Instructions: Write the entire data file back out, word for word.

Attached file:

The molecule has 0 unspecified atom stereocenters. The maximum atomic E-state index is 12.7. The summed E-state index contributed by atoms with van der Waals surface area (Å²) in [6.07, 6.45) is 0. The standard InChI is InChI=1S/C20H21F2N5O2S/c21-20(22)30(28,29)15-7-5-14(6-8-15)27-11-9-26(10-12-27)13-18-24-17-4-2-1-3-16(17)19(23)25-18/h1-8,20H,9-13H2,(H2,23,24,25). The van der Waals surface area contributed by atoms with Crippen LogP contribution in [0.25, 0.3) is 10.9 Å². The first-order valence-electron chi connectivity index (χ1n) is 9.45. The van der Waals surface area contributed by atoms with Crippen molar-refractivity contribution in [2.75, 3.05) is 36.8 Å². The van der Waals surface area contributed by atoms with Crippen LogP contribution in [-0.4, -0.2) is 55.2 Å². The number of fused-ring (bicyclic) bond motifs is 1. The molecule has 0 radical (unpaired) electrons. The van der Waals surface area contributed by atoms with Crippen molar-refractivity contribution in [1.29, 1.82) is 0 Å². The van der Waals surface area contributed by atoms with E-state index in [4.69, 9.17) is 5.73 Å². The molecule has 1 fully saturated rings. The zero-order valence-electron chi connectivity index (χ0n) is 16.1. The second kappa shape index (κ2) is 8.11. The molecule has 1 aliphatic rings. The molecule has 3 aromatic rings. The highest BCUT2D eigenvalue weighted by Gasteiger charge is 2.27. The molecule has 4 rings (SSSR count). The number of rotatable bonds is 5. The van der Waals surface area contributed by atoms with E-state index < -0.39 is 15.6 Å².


The molecule has 0 unspecified atom stereocenters. The maximum atomic E-state index is 12.7. The summed E-state index contributed by atoms with van der Waals surface area (Å²) in [6.07, 6.45) is 0. The standard InChI is InChI=1S/C20H21F2N5O2S/c21-20(22)30(28,29)15-7-5-14(6-8-15)27-11-9-26(10-12-27)13-18-24-17-4-2-1-3-16(17)19(23)25-18/h1-8,20H,9-13H2,(H2,23,24,25). The van der Waals surface area contributed by atoms with Crippen LogP contribution in [0.25, 0.3) is 10.9 Å². The first-order valence-electron chi connectivity index (χ1n) is 9.45. The van der Waals surface area contributed by atoms with Crippen molar-refractivity contribution in [2.75, 3.05) is 36.8 Å². The van der Waals surface area contributed by atoms with Crippen LogP contribution in [-0.4, -0.2) is 55.2 Å². The number of fused-ring (bicyclic) bond motifs is 1. The molecule has 0 radical (unpaired) electrons. The van der Waals surface area contributed by atoms with Crippen molar-refractivity contribution in [1.29, 1.82) is 0 Å². The van der Waals surface area contributed by atoms with E-state index in [4.69, 9.17) is 5.73 Å². The molecule has 1 fully saturated rings. The zero-order valence-electron chi connectivity index (χ0n) is 16.1. The second kappa shape index (κ2) is 8.11. The molecule has 1 aliphatic rings. The molecule has 3 aromatic rings. The highest BCUT2D eigenvalue weighted by Gasteiger charge is 2.27. The molecule has 4 rings (SSSR count). The number of rotatable bonds is 5. The van der Waals surface area contributed by atoms with E-state index < -0.39 is 15.6 Å².